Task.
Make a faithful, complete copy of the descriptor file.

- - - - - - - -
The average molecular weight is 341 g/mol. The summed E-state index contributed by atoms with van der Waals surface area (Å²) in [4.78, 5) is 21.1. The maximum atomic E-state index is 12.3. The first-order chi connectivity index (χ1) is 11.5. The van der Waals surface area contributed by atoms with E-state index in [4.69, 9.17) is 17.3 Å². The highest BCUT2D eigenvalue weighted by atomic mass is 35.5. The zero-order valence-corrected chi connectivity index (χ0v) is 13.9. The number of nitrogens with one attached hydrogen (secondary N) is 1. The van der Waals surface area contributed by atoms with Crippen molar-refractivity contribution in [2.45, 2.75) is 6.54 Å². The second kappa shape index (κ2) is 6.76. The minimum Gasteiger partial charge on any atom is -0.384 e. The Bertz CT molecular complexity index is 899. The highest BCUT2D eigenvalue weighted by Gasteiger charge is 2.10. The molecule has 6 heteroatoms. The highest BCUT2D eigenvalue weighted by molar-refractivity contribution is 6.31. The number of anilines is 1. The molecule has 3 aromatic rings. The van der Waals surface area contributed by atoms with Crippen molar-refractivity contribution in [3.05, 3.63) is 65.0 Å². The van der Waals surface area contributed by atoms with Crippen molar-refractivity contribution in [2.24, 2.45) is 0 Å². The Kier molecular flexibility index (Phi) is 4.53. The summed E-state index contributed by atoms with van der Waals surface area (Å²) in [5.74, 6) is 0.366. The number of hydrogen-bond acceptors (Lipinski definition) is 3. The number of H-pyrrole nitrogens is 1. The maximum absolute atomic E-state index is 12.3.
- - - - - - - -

The average molecular weight is 341 g/mol. The summed E-state index contributed by atoms with van der Waals surface area (Å²) in [4.78, 5) is 21.1. The maximum atomic E-state index is 12.3. The first-order chi connectivity index (χ1) is 11.5. The van der Waals surface area contributed by atoms with E-state index in [4.69, 9.17) is 17.3 Å². The highest BCUT2D eigenvalue weighted by atomic mass is 35.5. The zero-order valence-corrected chi connectivity index (χ0v) is 13.9. The number of nitrogens with one attached hydrogen (secondary N) is 1. The van der Waals surface area contributed by atoms with Crippen molar-refractivity contribution in [2.45, 2.75) is 6.54 Å². The second kappa shape index (κ2) is 6.76. The minimum Gasteiger partial charge on any atom is -0.384 e. The Bertz CT molecular complexity index is 899. The highest BCUT2D eigenvalue weighted by Gasteiger charge is 2.10. The molecule has 6 heteroatoms. The highest BCUT2D eigenvalue weighted by molar-refractivity contribution is 6.31. The number of anilines is 1. The molecule has 3 aromatic rings. The van der Waals surface area contributed by atoms with Crippen molar-refractivity contribution in [3.05, 3.63) is 65.0 Å². The van der Waals surface area contributed by atoms with Crippen molar-refractivity contribution in [2.24, 2.45) is 0 Å². The Kier molecular flexibility index (Phi) is 4.53. The summed E-state index contributed by atoms with van der Waals surface area (Å²) in [5.74, 6) is 0.366. The number of hydrogen-bond acceptors (Lipinski definition) is 3. The number of H-pyrrole nitrogens is 1. The maximum absolute atomic E-state index is 12.3.